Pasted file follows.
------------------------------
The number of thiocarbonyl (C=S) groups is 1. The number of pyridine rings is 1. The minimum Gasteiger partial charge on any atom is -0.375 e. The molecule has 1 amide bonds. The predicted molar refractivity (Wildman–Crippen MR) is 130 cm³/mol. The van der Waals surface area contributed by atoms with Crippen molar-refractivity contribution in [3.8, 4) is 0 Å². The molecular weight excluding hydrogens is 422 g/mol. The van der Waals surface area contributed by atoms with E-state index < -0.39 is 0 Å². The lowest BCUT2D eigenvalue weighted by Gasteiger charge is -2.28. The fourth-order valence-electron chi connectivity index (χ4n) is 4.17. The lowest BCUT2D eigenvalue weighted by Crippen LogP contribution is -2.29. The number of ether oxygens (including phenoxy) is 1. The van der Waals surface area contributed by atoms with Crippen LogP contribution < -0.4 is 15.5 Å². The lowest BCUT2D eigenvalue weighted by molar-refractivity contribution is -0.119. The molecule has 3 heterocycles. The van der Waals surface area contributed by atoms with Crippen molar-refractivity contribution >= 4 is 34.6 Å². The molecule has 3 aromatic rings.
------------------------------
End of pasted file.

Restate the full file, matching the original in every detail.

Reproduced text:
The number of thiocarbonyl (C=S) groups is 1. The number of pyridine rings is 1. The minimum Gasteiger partial charge on any atom is -0.375 e. The molecule has 1 amide bonds. The predicted molar refractivity (Wildman–Crippen MR) is 130 cm³/mol. The van der Waals surface area contributed by atoms with Crippen molar-refractivity contribution in [3.8, 4) is 0 Å². The molecular weight excluding hydrogens is 422 g/mol. The van der Waals surface area contributed by atoms with E-state index < -0.39 is 0 Å². The lowest BCUT2D eigenvalue weighted by Gasteiger charge is -2.28. The fourth-order valence-electron chi connectivity index (χ4n) is 4.17. The lowest BCUT2D eigenvalue weighted by Crippen LogP contribution is -2.29. The number of ether oxygens (including phenoxy) is 1. The van der Waals surface area contributed by atoms with Crippen LogP contribution < -0.4 is 15.5 Å². The lowest BCUT2D eigenvalue weighted by molar-refractivity contribution is -0.119. The molecule has 3 heterocycles. The van der Waals surface area contributed by atoms with Crippen molar-refractivity contribution >= 4 is 34.6 Å². The molecule has 3 aromatic rings.